May 16, 2014

Second Life New Mesh Avatars: the good, the bad and the ugly

The fact that new users can now have free mesh avatars when they join Second Life™ is actually a very good thing.

Also, those who already use Second Life can find these new mesh avatars on their Inventory, under “Library/Clothing/Initial Outfits”. That is actually great.

However, although these new mesh 'human' avatars are fairly well designed, will they help users (especially students) feel less like ‘cartoon characters’ when they enter SL for the first time?

Because the bad thing about these new mesh avatars is that they allow almost no customization. The avatars themselves cannot be changed, and the mesh clothes that come with each avatar are not ‘fitted mesh’, making it basically impossible for any users to create a different, customized look for themselves.

Notice what happened when I tried to wear the avatar Sarah with Zoe’s suit… The result was quite bad.

The problem with this lack of customization – which by the way is not a problem with the ‘classic’, prim-based, old avatars – is that we (i.e. people interested in the use of virtual worlds for education and training) know that avatar customization can play an important role in the way students engage with learning activities.

As Lee and Hoadley stated in their paper Leveraging Identity to Make Learning Fun:Possible Selves and Experiential Learning in Massively Multiplayer Online Games(MMOGs): “allowing players to construct identity is an important way to keep activities engaging and, if we believe Nasir and other researchers, good for learning as well.“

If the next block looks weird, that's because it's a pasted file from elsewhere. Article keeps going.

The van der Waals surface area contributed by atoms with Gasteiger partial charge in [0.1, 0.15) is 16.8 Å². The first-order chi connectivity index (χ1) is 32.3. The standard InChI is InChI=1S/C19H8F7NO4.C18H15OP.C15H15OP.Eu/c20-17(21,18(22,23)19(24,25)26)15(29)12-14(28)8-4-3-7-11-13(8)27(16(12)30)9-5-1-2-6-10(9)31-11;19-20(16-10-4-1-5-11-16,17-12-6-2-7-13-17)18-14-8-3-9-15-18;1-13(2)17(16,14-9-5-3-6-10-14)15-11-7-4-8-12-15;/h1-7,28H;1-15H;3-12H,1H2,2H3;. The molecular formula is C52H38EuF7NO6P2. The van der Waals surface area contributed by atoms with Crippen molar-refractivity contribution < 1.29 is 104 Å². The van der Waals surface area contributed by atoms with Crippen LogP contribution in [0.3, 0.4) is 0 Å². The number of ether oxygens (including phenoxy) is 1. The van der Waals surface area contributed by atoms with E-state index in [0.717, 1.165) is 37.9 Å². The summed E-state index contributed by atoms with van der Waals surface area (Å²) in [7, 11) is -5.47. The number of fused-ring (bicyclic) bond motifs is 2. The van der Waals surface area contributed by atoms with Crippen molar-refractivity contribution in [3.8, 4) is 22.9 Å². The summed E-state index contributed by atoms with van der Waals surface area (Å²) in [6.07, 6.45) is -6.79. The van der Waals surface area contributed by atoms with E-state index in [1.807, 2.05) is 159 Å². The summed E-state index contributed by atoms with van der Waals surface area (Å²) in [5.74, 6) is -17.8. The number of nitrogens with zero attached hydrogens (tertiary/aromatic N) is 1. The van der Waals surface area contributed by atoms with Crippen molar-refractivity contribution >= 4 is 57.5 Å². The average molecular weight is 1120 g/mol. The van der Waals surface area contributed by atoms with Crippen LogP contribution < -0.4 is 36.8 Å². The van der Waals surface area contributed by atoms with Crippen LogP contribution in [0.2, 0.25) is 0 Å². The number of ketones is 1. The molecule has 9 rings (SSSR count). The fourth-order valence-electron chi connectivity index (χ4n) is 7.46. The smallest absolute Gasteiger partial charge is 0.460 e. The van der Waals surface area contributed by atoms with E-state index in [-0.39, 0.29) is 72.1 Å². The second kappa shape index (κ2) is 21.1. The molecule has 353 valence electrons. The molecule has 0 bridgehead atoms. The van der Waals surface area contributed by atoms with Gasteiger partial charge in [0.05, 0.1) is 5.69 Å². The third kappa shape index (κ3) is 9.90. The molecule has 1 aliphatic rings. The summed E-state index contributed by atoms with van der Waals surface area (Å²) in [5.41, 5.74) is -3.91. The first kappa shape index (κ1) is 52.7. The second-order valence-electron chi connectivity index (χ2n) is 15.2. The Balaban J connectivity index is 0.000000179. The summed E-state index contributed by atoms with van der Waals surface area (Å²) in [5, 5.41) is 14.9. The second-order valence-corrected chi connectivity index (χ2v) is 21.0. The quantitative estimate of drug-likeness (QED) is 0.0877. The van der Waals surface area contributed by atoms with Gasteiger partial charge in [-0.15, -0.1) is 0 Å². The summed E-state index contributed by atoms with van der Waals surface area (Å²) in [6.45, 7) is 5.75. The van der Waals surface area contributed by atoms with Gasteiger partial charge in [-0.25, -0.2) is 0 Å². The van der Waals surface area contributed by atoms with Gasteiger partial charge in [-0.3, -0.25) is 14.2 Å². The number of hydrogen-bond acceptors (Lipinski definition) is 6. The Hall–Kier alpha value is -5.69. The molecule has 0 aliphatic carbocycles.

And the ugly? For me, stereotyping is always ugly. Unfortunately, I see a bit of stereotyping in the design of these new mesh avatars, especially when it comes to the way non-Caucasian males, and females (regardless of their ethnicity) are portrayed.

I’m quite aware that there can only be a few free mesh avatars for new users to choose from when they join SL, so some degree of stereotyping was probably unavoidable when designers created these avatars. Previously, with the ‘classic’, prim-based avatars that problem could be solved by the users themselves, through customization of their avatars, and the ‘mix and match’ of clothes. Regrettably, the fact that these new mesh avatars are not customizable turns their stereotyped look into a more complicated issue to deal with – particularly in a learning context.
Hopefully, Linden Lab’s new CEO Ebbe Altberg will understand this and a greater level of customization will be added to these new mesh avatars.

About the author: C. M. Elias (Camie Rembrandt in SL) is a professional trainer, and has a Post Graduate Diploma in Education (E-learning Pedagogy) from Aberta University, Lisbon (Portugal, EU).
For more on the subject of Second Life and Other Virtual Worlds, please visit:

P.S. – This article’s title is an obvious homage to “The Good, the Bad and the Ugly” (Il buono, il brutto, il cattivo), a 1966 Italian Spaghetti Western film directed by Sergio Leone, starring Clint Eastwood, Lee Van Cleef, and Eli Wallach in the title roles respectively (quoted from Wikipedia), and to its amazing main theme, composed by the talented Ennio Morricone.

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